I could feel her immense relief. From 3,000 miles away, I felt her heart rate slow down, her erratic thinking simmer, and her narrow vision of doom expand into a blend of shock, euphoria, and excited anticipation.
As I thought about how unnecessary all of the worrying had been—and how I wished she didn’t put herself through that—I realized I’d been in her shoes before. There have been many times when I’ve felt overwhelmed by a sense of powerlessness and desperate to feel some type of control.
There have been times when I’ve asked people for their opinions and then felt unsatisfied until I heard exactly what I wanted to hear. When I’ve made assumptions about negative things to come and then obsessed over what I could do to prevent it, or what I should have done to avoid it.
In retrospect, all that mental busy work did very little to change what was coming.
It wasn’t even slightly useful or productive, and it definitely didn’t soften the blow if my fears came true and something went wrong or didn’t pan out.
In fact, it only exacerbated the situation, because worrying essentially began the disappointment retroactively.
If you worry and nothing’s wrong, you’ve wasted precious time over nothing. If you worry and something is wrong, you’ve still wasted precious time.
Every time we use the present to stress about the future, we’re choosing to sacrifice joy today to mourn joy we might not have tomorrow.
It may seem like we’re creating solutions or somehow protecting ourselves from pain, but in all reality, we’re just causing ourselves more of it.
Perhaps the key is to challenge that instinctive sense of fear we feel when we start thinking about uncertainty. When I look back at the most fulfilling parts of my life, I realize most of them took me completely by surprise.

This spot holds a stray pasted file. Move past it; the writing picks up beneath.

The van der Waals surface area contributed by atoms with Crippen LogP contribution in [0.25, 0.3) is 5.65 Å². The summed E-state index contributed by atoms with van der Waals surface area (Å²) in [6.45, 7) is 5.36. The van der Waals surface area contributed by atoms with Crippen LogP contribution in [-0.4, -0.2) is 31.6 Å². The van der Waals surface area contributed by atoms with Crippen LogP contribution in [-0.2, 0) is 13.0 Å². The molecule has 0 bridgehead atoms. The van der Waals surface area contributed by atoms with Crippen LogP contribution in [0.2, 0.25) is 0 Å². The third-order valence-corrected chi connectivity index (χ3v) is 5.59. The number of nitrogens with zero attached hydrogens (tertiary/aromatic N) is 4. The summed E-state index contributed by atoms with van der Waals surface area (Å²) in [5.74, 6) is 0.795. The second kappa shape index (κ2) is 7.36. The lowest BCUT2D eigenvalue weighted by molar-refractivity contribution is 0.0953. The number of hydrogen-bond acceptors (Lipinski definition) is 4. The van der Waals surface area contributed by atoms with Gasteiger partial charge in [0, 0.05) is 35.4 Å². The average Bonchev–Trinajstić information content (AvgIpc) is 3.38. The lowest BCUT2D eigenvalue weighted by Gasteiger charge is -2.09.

I may not have gotten everything I wanted, but I’ve wanted what I’ve gotten more than often enough to compensate. The unknown may have provided some heartache, but it’s also provided adventure and excitement.
For every time I’ve felt disappointed, there’s been another moment when I’ve felt a sense of wonder. Those are the moments we live for—when all of a sudden we see the world through new eyes in a way we could never have known to predict.
Uncertainty is the cost of that deeply satisfying, exhilarating, spontaneous sense of awe.
It would be easy to say that mindfulness is the answer to worrying. If you’re truly immersed in the present moment, there wouldn't be any reason to fixate on what might be coming. But I suspect it’s inevitable we’ll do that from time to time. We’re only human, after all.
Maybe a better suggestion is a combination of being in the moment and trusting in the one to follow.
We can’t always control what it will look like, but we can know that more often than not, it will lead to something good if we’re open to it. When it doesn’t, we’ll get through it—and faster if we haven’t already overwhelmed ourselves with what-ifs and worst-case scenarios.
On the other side of worry, there’s trust. We can’t always trust in specifics, but we can trust in ourselves.
Photo by theflickerees